Issues such as how we feel about Linden Labs cleaning up the adult world in Second Life – sanitising it to accord more with our dominant real world morals and laws – forces us to think about where we stand on these issues. So what about you, where do you stand on such issues, and how has Second Life changed your attitudes towards sexual perversions and deviances..? Has it perhaps cemented your hatred and intolerance of such deviance and perversion? And either way, why has that change in attitude happened..?

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One of the great joys of Second Life is the ability to try-out and live-out things that you can’t do in the real world. It allows you to safely experiment with activities that you might otherwise be too afraid or unable to attempt. And it lets you do things that might be considered illegal in the real world. In the virtual world – since you’re not actually “doing” them – they aren’t illegal activities, right..? Maybe it’s not quite that straight-forward. I’m going to approach the issues of virtual illegality through three test cases: Drugs, Prostitution, and Paedophilia.

Let’s start with prostitution – one of the most wide-spread and well-known occupations in Second Life. Prostitution should be legal in the real world when it is the consenting transaction between two adults. So I find it beautiful that its presence in Second Life reflects so well what we should be seeing in the real world: An acceptance that it exists and happens and that it’s not morally wrong to the point that we must wipe it off the grid. People don’t like it being shoved down their throats (um, so to speak) – in their faces and in “inappropriate” places like the centre of a pub floor, but neither do people like having anything for sale shoved down their throats all the time – sex or a car or a plot of land. That’s not anti prostitution so much as anti rude behaviour. So prostitution is a good starting point for the discussion; showing that the virtual world can help us live in the free and ideal society that we still struggle to create in the real world.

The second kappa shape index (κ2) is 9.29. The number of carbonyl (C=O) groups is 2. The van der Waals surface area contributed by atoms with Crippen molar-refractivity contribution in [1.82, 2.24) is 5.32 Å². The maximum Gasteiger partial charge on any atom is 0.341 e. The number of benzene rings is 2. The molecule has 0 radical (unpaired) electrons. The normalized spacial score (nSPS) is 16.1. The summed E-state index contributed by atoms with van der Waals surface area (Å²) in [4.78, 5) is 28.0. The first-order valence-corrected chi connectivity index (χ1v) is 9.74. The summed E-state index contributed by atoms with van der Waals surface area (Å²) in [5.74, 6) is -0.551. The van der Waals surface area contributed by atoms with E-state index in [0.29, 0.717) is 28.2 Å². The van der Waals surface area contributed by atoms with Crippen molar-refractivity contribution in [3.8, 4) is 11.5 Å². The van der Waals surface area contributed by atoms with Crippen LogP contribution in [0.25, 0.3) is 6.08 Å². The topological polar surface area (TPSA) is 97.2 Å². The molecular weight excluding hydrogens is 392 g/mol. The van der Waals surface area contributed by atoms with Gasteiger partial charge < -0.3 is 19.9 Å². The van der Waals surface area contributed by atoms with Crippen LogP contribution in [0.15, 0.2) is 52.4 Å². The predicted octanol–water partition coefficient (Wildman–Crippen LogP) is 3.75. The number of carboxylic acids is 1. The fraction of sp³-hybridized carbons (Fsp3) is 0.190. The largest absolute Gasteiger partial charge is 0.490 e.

Paedophilia pushes the boundaries, but at the same time clarifies the issue of virtual illegality. Despite the fact that it is not “real” – it is actually two consenting adults with at least one playing as a child – there is still strong and wide-spread outrage at it’s practice in-world. The concerns leak-into and are reflected in the varying attitudes about people playing as child avatars at all.

So why do people not tolerate it in a virtual world? Perhaps it is because the virtual world allows the limits of legality as the real world should be – that is to say, that things like prostitution and drugs should be allowed in the real world because they are actions between or by consenting adults, but paedophilia is something we would never allow because a child cannot give meaningful consent. Or perhaps it is because we think things done in the virtual world might encourage or normalise those actions for the real world, so despite the fact that it is not “really” paedophilia, we are concerned about it becoming such in the real world as a consequence (and that we feel that much more strongly about pedophilia becoming a reality than drug and prostitution use becoming realities).